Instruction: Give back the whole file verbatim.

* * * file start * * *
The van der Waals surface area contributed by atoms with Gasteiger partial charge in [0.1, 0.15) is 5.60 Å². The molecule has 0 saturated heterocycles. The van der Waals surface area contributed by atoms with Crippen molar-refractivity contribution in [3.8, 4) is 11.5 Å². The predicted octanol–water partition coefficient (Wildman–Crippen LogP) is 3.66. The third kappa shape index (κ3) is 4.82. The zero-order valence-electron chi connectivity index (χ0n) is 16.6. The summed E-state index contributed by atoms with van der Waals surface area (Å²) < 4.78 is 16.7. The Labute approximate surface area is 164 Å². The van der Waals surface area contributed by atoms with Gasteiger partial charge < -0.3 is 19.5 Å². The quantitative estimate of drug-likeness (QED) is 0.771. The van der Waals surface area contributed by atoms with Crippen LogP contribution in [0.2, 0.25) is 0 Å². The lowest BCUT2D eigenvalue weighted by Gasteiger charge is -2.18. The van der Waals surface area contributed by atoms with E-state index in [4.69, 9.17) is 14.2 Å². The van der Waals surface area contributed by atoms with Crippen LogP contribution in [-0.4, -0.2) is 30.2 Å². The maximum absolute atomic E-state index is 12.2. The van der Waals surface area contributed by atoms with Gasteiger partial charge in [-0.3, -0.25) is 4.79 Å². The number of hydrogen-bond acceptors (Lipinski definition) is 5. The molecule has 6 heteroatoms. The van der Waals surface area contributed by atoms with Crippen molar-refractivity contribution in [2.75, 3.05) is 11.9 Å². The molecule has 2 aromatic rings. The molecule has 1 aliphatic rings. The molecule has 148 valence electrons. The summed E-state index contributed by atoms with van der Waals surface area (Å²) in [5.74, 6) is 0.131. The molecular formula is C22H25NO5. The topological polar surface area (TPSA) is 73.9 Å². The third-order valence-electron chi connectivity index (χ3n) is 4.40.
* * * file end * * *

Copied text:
The van der Waals surface area contributed by atoms with Gasteiger partial charge in [0.1, 0.15) is 5.60 Å². The molecule has 0 saturated heterocycles. The van der Waals surface area contributed by atoms with Crippen molar-refractivity contribution in [3.8, 4) is 11.5 Å². The predicted octanol–water partition coefficient (Wildman–Crippen LogP) is 3.66. The third kappa shape index (κ3) is 4.82. The zero-order valence-electron chi connectivity index (χ0n) is 16.6. The summed E-state index contributed by atoms with van der Waals surface area (Å²) < 4.78 is 16.7. The Labute approximate surface area is 164 Å². The van der Waals surface area contributed by atoms with Gasteiger partial charge < -0.3 is 19.5 Å². The quantitative estimate of drug-likeness (QED) is 0.771. The van der Waals surface area contributed by atoms with Crippen LogP contribution in [0.2, 0.25) is 0 Å². The lowest BCUT2D eigenvalue weighted by Gasteiger charge is -2.18. The van der Waals surface area contributed by atoms with E-state index in [4.69, 9.17) is 14.2 Å². The van der Waals surface area contributed by atoms with Crippen LogP contribution in [-0.4, -0.2) is 30.2 Å². The maximum absolute atomic E-state index is 12.2. The van der Waals surface area contributed by atoms with Gasteiger partial charge in [-0.3, -0.25) is 4.79 Å². The number of hydrogen-bond acceptors (Lipinski definition) is 5. The molecule has 6 heteroatoms. The van der Waals surface area contributed by atoms with Crippen molar-refractivity contribution in [2.75, 3.05) is 11.9 Å². The molecule has 2 aromatic rings. The molecule has 1 aliphatic rings. The molecule has 148 valence electrons. The summed E-state index contributed by atoms with van der Waals surface area (Å²) in [5.74, 6) is 0.131. The molecular formula is C22H25NO5. The topological polar surface area (TPSA) is 73.9 Å². The third-order valence-electron chi connectivity index (χ3n) is 4.40.